You can swap these out with no worries thanks to the standard layout of the board, so I can kind of understand why they didn’t want to go for more premium caps. After all those do drive up the price, and the reality is that most people don’t really care about caps so business-wise it’s a smart decision to go for the cheaper ones, but I am personally not a fan.

On the bottom of the board there are five rubber strips to hold the K60 in place during intense gaming sessions, and they do a good job at that. If you prefer to play at an angle there are also two flip up feet to do just that.

Performance and Everyday Usage

Inside the K60 RGB Pro are the all new Cherry Viola switches. Those are made for ‘the value’ market and are ‘CrossLinear’. What this means is that the switch basically travels in two phases: pre actuation you need a force of 45G to press the switch, and once you’ve passed the actuation point at two millimeters the required force shoots up to 75G for the remaining two millimeters, making the total travel distance 4 millimeters. This CrossLinear characteristic allows for a quick switch reset, according to Cherry.

What’s also interesting about these new switches is that, technically, the Violas are made to be hot-swappable. Corsair doesn’t advertise that in their marketing though, so I’m pretty sure that you’ll void the warranty if you decide to pull the switches out. All things considered it’s best to consider this K60 RGB Pro as a board that isn’t hot-swappable but just to be sure I pulled one of those switches out, and everything worked perfectly after I put it back, so if you’ve got one of these boards and your warranty expires you can just replace a faulty switch.

Enough with the theory: how do the switches feel? In all honesty I’m not a fan. These switches are linear and are relatively smooth (unless you press them at a sharp angle, in which case some feel a bit gritty) but I really don’t like the CrossLinear aspect. I’m a heavy typist so I pretty much always go far past the actuation point and the fact that the resistance goes up so drastically after reaching that point gives me the feeling as if there’s a rubber sheet right underneath the actuation point or something.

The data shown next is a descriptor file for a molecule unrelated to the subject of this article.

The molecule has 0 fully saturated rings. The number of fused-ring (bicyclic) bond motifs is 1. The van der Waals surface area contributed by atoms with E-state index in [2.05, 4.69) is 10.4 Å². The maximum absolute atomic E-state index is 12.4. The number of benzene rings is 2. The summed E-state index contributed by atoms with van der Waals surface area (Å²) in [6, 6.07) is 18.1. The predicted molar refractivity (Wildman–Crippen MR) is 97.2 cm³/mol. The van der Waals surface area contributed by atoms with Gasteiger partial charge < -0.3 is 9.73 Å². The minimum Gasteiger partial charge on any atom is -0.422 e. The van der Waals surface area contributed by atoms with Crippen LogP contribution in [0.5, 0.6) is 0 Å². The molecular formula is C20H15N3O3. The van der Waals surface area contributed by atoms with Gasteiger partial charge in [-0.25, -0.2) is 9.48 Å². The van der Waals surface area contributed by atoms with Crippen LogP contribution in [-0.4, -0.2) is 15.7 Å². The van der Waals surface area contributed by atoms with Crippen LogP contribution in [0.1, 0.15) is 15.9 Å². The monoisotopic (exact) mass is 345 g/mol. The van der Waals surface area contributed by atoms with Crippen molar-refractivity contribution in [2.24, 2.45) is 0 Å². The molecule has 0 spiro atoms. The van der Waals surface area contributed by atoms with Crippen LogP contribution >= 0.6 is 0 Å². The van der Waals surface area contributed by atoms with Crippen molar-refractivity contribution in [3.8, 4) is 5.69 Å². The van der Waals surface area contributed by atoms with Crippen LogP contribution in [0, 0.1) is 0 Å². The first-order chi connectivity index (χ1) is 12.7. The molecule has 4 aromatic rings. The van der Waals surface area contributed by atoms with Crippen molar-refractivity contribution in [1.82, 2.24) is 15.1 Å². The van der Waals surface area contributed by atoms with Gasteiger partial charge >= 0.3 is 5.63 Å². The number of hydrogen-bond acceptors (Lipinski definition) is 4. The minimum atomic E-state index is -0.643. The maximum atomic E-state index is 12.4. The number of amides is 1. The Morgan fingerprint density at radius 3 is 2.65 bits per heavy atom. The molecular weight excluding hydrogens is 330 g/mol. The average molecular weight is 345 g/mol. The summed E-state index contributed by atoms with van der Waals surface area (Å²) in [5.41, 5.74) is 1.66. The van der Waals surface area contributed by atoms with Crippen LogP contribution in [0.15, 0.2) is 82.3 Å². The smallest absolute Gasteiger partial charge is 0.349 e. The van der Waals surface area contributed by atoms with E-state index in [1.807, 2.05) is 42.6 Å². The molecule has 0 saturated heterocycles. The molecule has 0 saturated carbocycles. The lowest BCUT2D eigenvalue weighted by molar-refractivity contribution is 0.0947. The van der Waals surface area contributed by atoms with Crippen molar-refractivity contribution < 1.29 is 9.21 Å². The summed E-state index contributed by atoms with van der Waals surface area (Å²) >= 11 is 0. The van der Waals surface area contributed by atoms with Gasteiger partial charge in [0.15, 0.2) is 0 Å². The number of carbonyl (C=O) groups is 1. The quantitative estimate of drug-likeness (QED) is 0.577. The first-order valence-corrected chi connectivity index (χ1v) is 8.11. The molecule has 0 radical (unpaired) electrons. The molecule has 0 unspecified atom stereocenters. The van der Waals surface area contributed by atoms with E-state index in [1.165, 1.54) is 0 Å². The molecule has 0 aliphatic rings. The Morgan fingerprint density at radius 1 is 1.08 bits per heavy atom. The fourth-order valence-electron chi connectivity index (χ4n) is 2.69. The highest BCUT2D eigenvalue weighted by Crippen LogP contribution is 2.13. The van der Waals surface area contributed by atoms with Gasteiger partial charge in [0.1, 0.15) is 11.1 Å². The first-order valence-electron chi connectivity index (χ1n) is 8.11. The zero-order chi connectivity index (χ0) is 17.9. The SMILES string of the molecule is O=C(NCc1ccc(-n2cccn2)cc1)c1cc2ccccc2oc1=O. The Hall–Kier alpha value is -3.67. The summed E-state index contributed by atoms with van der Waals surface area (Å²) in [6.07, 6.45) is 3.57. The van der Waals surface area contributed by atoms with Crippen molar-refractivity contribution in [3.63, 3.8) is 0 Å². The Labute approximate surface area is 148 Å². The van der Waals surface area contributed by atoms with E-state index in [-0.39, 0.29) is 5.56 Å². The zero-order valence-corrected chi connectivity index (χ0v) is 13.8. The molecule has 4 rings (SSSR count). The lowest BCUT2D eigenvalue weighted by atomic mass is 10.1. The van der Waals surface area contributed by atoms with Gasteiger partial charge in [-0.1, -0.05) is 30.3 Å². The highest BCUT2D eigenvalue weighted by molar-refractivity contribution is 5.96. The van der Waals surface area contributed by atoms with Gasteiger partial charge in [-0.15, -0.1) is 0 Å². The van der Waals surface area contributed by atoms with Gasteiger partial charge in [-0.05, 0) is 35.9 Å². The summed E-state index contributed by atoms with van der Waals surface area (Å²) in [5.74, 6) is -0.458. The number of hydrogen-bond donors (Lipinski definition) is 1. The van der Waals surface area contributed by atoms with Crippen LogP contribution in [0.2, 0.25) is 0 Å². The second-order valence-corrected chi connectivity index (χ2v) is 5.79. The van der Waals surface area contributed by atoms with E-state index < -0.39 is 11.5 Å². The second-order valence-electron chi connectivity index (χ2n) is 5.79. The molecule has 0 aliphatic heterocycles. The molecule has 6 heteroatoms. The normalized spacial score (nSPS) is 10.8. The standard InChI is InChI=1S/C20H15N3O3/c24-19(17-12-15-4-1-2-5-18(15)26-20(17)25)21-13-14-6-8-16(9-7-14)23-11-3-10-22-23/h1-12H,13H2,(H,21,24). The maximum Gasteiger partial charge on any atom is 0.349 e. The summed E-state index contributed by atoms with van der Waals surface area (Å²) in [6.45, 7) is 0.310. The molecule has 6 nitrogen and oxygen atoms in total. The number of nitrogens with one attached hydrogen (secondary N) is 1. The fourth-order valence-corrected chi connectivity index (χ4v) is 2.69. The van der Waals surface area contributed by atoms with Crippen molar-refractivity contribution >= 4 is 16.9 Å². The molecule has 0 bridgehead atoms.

I have no doubt that some people will really love the way these Violas feel (switches are subjective, after all) but I don’t. The whole thing makes me think of trying to wade through a shallow river or a field of deep snow: you can put quite a bit of force and speed in your initial movements but your momentum quickly gets stopped. I do like a bit of an outdoor adventure every now and again but that almost struggling feeling isn’t something that I personally like in a gaming keyboard.

It’s also a rather loud board and if you’re a heavy typist you’re definitely gonna get some ‘dink’ sounds so that’s not ideal either. I will say that the stabilizers on my copy feel pretty good and that there’s not a lot of wobbling on the keys but that doesn’t prevent me from actively disliking the whole typing experience.

When it comes to controlling the RGB you’re all set: Corsair’s iCUE software is very reliable and the options to customize your board are nearly endless. There’s no doubt that you’ll be able to create (or find) a profile that’s 100% to your liking. You can also record macros but you cannot use those macros unless you’ve got iCUE active somewhere in the background, so you might want to take note of that if you’re a person who relies on all kinds of macros.

To sort of wrap this up: if it sounds like I’m being incredibly harsh on this board it’s because I don’t like the switches, and those are of course one of the most important aspects of a keyboard. I do know that this is subjective, so there will no doubt be people who love these Violas. If you feel like regular linear switches are too ‘loose’ and you would like to be pushed back a bit after you’ve actuated a key this could very well be the one for you, but otherwise I would recommend trying a more conventional switch.

Sound Test

Corsair K60 RGB Pro Review – Conclusion

This isn’t an easy one to conclude. On the one hand I strongly dislike the Viola switches, but that’s personal. On the other hand there’s also the fact that the keycaps feel subpar, but that could perhaps be expected from a budget keyboard.

If you feel like you would like this type of switch that offers more resistance once you’ve hit the actuation point and you don’t mind the caps or were planning on switching them out anyway this could definitely be an interesting keyboard. I can’t help but feel like there are better budget options out there, though. I don’t usually comment on price since that can vary wildly between regions and even the time of the year (sales and so on) but the MSRP of this board isn’t that low, all things considered, and unless these Viola switches sound like a dream to you it doesn’t really offer anything new or interesting aside from that signature Corsair RGB and look.

In short: it’s a barebones Corsair board with very different feeling switches. If you absolutely want to get into the Corsair lineup and you’re on a budget this could be one to consider (do read up on the switches before you do though) but otherwise I wouldn’t recommend this. Corsair has made way more interesting products.